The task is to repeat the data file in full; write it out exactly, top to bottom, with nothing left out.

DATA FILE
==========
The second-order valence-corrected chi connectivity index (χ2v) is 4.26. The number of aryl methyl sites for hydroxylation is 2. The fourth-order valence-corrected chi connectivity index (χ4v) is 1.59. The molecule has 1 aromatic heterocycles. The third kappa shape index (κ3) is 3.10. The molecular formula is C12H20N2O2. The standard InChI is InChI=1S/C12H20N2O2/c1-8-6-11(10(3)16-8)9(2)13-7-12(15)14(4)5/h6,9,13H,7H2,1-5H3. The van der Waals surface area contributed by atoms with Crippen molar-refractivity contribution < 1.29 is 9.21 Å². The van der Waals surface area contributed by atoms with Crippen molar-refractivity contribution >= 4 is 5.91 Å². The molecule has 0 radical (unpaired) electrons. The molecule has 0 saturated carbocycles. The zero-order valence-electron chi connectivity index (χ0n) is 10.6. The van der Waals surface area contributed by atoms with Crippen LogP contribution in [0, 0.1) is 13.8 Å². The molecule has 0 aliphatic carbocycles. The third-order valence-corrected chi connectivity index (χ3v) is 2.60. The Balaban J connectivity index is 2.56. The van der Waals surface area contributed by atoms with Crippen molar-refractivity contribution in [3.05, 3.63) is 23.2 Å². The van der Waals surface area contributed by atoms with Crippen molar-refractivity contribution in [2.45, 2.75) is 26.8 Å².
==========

The second-order valence-corrected chi connectivity index (χ2v) is 4.26. The number of aryl methyl sites for hydroxylation is 2. The fourth-order valence-corrected chi connectivity index (χ4v) is 1.59. The molecule has 1 aromatic heterocycles. The third kappa shape index (κ3) is 3.10. The molecular formula is C12H20N2O2. The standard InChI is InChI=1S/C12H20N2O2/c1-8-6-11(10(3)16-8)9(2)13-7-12(15)14(4)5/h6,9,13H,7H2,1-5H3. The van der Waals surface area contributed by atoms with Crippen molar-refractivity contribution < 1.29 is 9.21 Å². The van der Waals surface area contributed by atoms with Crippen molar-refractivity contribution >= 4 is 5.91 Å². The molecule has 0 radical (unpaired) electrons. The molecule has 0 saturated carbocycles. The zero-order valence-electron chi connectivity index (χ0n) is 10.6. The van der Waals surface area contributed by atoms with Crippen LogP contribution in [0, 0.1) is 13.8 Å². The molecule has 0 aliphatic carbocycles. The third-order valence-corrected chi connectivity index (χ3v) is 2.60. The Balaban J connectivity index is 2.56. The van der Waals surface area contributed by atoms with Crippen molar-refractivity contribution in [3.05, 3.63) is 23.2 Å². The van der Waals surface area contributed by atoms with Crippen molar-refractivity contribution in [2.45, 2.75) is 26.8 Å².